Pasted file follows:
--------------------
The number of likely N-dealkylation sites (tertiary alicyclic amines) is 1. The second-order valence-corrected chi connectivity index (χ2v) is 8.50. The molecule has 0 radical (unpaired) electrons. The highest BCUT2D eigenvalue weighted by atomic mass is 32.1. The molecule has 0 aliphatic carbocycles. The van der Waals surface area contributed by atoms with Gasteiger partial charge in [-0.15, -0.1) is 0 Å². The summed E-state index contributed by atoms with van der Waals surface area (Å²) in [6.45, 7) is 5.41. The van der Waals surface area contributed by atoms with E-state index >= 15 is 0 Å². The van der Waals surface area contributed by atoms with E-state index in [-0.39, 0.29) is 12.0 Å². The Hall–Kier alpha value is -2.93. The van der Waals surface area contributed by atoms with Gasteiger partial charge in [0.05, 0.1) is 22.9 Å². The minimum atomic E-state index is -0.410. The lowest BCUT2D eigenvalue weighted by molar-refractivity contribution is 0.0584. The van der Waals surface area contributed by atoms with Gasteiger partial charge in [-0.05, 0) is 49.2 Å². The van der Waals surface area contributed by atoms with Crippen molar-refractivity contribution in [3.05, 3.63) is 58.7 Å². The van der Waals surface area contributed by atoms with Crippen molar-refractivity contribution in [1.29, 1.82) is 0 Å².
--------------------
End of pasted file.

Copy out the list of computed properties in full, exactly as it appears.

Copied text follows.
The number of likely N-dealkylation sites (tertiary alicyclic amines) is 1. The second-order valence-corrected chi connectivity index (χ2v) is 8.50. The molecule has 0 radical (unpaired) electrons. The highest BCUT2D eigenvalue weighted by atomic mass is 32.1. The molecule has 0 aliphatic carbocycles. The van der Waals surface area contributed by atoms with Gasteiger partial charge in [-0.15, -0.1) is 0 Å². The summed E-state index contributed by atoms with van der Waals surface area (Å²) in [6.45, 7) is 5.41. The van der Waals surface area contributed by atoms with E-state index >= 15 is 0 Å². The van der Waals surface area contributed by atoms with E-state index in [-0.39, 0.29) is 12.0 Å². The Hall–Kier alpha value is -2.93. The van der Waals surface area contributed by atoms with Gasteiger partial charge in [0.05, 0.1) is 22.9 Å². The minimum atomic E-state index is -0.410. The lowest BCUT2D eigenvalue weighted by molar-refractivity contribution is 0.0584. The van der Waals surface area contributed by atoms with Gasteiger partial charge in [-0.05, 0) is 49.2 Å². The van der Waals surface area contributed by atoms with Crippen molar-refractivity contribution in [3.05, 3.63) is 58.7 Å². The van der Waals surface area contributed by atoms with Crippen molar-refractivity contribution in [1.29, 1.82) is 0 Å².